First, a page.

6. A reply affidavit also has been filed by the petitioner. The reply affidavit shows that some suits pending on the file of the District Munsif court were transferred to the Sub-Court, Chengalpet for joint trial. In the reply the closure of the evidence on the defendants' side is admitted. It is also admitted that the cases were posted for arguments. It is also stated that from 21.4.1997 to 17.3.1998 there was no progress on account of the third defendant in O.S. No.76 of 1992 filing some petitions. It is also alleged that an amendment was allowed, even before the amendment is carried out the learned Judge insisted on the arguments quoting the High Court's order.
7. In the light of the allegations in the affidavit, counter affidavit and the reply affidavit what we have to find is whether the cases referred to above are required to be transferred from the file of the Principal Sub-Judge, Chengalpet to City Civil Court, Madras. The main allegation of the petitioner are that the learned Sub-Judge has expressed his opinion about the result of the case and hastening the arguments without giving sufficient time.
8. From the allegations in the affidavit and the counter affidavit we are able to see that the suits are pending on the file of the Sub-Judge, Chengalpet, from 1991 onwards O.S. No.67 of 1991 filed in the District. Munsif Court was transferred and renumbered by the Sub-Court as O.S. No. 107 of 1994. The latest suit is of the year 1994 i.e., O.S. No.109 of 1994. Four years have lapsed from the filing of the last of the suits. The evidence on both the sides is over. Only the arguments have to be advanced. The apprehension, that the learned Sub-Judge has expressed his opinion about the result of the suit cannot be taken as a ground for transfer because it is denied by the other side in the counter. Further as and when some opinions are expressed by the Judge about the merits it should not be taken that the expression is on the result of the suit itself. The Judge is expected to deliver the judgment based on evidence and giving reasons for arriving at a particular finding or findings. If the findings are contrary to the evidence, the aggrieved party is entitled to agitate the same in the appellate Court.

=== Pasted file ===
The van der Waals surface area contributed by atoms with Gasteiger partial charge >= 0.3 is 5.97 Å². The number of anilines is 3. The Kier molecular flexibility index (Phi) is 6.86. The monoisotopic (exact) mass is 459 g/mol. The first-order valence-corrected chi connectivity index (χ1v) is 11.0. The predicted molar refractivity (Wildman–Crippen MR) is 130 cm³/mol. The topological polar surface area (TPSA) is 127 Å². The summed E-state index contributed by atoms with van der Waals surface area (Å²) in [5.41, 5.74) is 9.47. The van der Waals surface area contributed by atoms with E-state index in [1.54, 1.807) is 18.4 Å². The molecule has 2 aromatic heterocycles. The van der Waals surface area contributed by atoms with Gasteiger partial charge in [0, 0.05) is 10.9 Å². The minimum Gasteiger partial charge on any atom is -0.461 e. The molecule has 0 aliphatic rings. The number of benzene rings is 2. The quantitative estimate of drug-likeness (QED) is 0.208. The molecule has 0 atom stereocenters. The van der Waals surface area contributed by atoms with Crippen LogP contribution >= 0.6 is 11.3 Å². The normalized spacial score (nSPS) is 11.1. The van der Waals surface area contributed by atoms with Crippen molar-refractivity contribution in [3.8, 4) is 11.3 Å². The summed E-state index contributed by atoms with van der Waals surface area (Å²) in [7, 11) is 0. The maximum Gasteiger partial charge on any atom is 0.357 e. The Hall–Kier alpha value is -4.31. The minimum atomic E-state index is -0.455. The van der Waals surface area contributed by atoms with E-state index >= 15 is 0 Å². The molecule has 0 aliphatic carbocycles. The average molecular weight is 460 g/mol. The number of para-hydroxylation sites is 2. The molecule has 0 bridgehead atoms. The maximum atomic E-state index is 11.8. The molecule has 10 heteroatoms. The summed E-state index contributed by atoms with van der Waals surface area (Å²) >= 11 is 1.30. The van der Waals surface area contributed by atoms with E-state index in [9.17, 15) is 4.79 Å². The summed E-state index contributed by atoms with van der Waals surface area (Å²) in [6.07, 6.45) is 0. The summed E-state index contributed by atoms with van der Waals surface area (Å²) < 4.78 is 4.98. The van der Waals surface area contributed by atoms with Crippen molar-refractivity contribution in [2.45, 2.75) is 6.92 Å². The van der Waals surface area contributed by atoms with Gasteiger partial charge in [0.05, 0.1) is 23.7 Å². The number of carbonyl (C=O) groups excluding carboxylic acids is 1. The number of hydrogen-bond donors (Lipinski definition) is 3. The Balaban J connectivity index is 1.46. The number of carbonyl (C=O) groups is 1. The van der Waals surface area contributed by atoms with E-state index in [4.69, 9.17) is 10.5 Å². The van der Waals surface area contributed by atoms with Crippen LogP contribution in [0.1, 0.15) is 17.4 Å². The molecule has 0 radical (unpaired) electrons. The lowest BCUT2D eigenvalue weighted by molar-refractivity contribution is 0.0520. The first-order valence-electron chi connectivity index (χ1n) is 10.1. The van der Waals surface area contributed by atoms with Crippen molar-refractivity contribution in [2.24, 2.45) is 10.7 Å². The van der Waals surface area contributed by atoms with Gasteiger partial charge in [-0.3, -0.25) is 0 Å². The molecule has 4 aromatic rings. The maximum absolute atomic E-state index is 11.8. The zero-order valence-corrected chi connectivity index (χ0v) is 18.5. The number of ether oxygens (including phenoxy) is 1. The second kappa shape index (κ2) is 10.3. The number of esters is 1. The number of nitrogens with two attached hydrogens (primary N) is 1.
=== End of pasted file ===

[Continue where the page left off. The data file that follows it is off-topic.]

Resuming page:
9. In C.V. Xavier v. J. & J. De Chane, A.I.R. 1972 Ker. 263 a Bench of the Kerala High Court expressed its view that the allegation that Judges were biased if they express some opinion on the merits of the case after hearing the case for a day is certainly mala fide. The learned Judges have quoted the following observation of the learned Judges of the Apex Court in M.Y. Shareef v. Judges of Nagpur High Court, A.I.R. 1955 S.C. 19.
"We have no doubt that whatever the learned Judges of the High Court did in this case, they did in the firm belief that the dignity of the Court had to be maintained and the members of the Bar, however big or learned, cannot be allowed to scandalize the Judges or to divert the course of justice by attempting to take a case out from one Bench to another Bench of the Court when they find that the bench is expressing opinions seemingly adverse to their clients."
10. The learned single Judge of the Karnataka High Court in Sangeetha S. Chugh v. Ram Narayan V., A.I.R. 1995 Kar. 112 has also held as follows:
"When discussions are held and arguments are heard, a Presiding Officer is entitled to disclose his mind so that the respective counsels can follow the trend of the Court and offer an appropriate explanation or reply. Such discussion only helps to clear the disputed questions in the case. It is too much to say that if any statements are made, it means that the Presiding Officer has made up his mind with respect to the decision in the case. If this be the position, no case can be heard by any Court. It cannot be expected that the Judges should be silent without expressing any opinion."